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CYLLIN ap Caradoc and Dareara
CYLLIN ap Caradoc. (St. Cyllin, Cyllinus)(Coellyn). King of Siluria (now Monmouthshire).
Born (about 40 AD-S?)(in 40 AD-S7)(about 100 A.D.-S2); son of Caradoc (Caratacus) ap Cunobelinus.
Since Caradoc ap Cunobelinus and Caradoc ap Bran are so confused together, Cyllin is often said to be the son of both, but son of Caradoc ap Cunobelinus appears to be the most likely.
Said to be the last Pendragon of Great Britain. Pendragon or Pen Draig (pronounced Thriag), meaning in Welsh head dragon or chief dragon, a figurative title referring to status as a leader. (S6).
Richard Williams Morgan claimed that a reference to him as a son of Caratacus was found in the family records of Iestyn ab Gwrgant and used this as evidence of early entry of Christianity to Britain; "Cyllin ab Caradog, a wise and just king. In his days many of the Cymry embraced the faith in Christ through the teaching of the saints of Cor-Eurgain, and many godly men from the countries of Greece and Rome were in Cambria. He first of the Cymry gave infants names; for before, names were not given except to adults, and then from something characteristic in their bodies, minds, or manners." (S6).
His brother Linus the Martyr, his sister Claudia (Eurgan) and her husband Rufus Pudens aided the Apostle Paul in the Christian Church in Rome, as recorded in II Timothy 4:21 and Romans 16:13 and visited him in his cell. (Rufus Pudens and St. Paul are said to be half-brothers, with the same mother but different fathers. "His mother and mine." She thus appears to have been the mother of an elder son, Paul, by a Hebrew husband, and a younger son, Rufus, by a second marriage with a Roman Christian.)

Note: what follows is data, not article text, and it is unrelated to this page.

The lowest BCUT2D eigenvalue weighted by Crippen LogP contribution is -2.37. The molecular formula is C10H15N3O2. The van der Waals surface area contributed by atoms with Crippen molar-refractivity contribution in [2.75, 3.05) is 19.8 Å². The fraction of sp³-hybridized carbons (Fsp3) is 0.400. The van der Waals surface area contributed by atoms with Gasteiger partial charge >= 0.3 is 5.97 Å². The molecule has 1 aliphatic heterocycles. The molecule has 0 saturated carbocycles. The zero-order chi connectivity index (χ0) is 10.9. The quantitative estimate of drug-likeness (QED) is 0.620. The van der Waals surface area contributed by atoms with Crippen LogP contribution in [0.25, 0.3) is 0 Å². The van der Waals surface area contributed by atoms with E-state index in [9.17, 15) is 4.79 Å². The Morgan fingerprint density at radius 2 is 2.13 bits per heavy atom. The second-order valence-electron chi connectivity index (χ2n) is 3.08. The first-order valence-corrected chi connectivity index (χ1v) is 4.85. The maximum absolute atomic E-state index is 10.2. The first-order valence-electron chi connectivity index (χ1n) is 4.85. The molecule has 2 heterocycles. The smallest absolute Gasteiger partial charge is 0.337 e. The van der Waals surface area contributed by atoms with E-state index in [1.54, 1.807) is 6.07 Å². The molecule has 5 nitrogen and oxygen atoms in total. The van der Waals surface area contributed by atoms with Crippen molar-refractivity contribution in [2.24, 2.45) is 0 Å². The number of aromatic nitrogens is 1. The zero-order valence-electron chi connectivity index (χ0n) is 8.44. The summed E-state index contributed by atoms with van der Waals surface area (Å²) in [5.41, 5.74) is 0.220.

For some years after the death of Peter in 66 A.D. and of Paul in 68 A.D., both Clement and Linus led respective groups of Christians in Rome. Eventually Linus departed and joined his royal kindred in Glamorgan.
Sainted by the early Church of Britain.
Reference to Saint Cyllin is also given in Iolo Morganwg's "Third series" of forged Welsh Triads. He is also discussed in the works of Rice Rees, Jane Williams, Sabine Baring-Gould and John Williams (Ab Ithel) as brother of Saint Eigen and father of King Coel. He is also noted in a manuscript giving the genealogy of Taliesin from the collection of Thomas Hopkin of Coychurch along with one from the Havod Uchtryd collection where he is called Cynan, a name often associated with Conan Meriadoc. (S6).
CHILDREN of Cyllin and Dareara:
- Owain ap Cyllin. Born about 115-125 AD in Siluria, Wales.
- Coel (Coilus) ap Cyllin.
- Ystradwl Ferch Cyllin was born about 100 AD in Siluria, Wales. She is said to have married Coel I (Old King Cole) (Colius)(Coel Godhebog) (the Magnificent) King of Britain, son of Marius (Meric) King of Britain and Julia of the Iceni. However, this is not clear.
- [S1]. Ancestry.com
- [S2]. HBJ http://www.mathematical.com/caradoccyllin100.html.
- [S3]. The official website of Alynia H. Rule. http://www.ancuairt.org/genealogy/aeddmawr.htm#60.
- [S4]. Charles Dean Pruitt research. http://www.mathematical.com/caradoccyllin100.html.
- [S5]. Answers.com. http://www.answers.com/topic/caractacus. QUOTES as sources: a) Iolo Morganwg. b) Wikipedia, The Free Encyclopedia.
- [S6]. Saint Cyllin. Wikipedia, the Free Encyclopedia. https://en.wikipedia.org/wiki/Saint_Cyllin. QUOTES as sources:
- The Genealogy Of Iestyn The Son Of Gwrgan. Kessinger Publishing. pp. 513–. ISBN 978-0-7661-8411-4. Retrieved 10 August 2012.
- Richard Williams Morgan (1861). St. Paul in Britain; or, The origin of British as opposed to papal Christianity. pp. 161–. Retrieved 8 August 2012.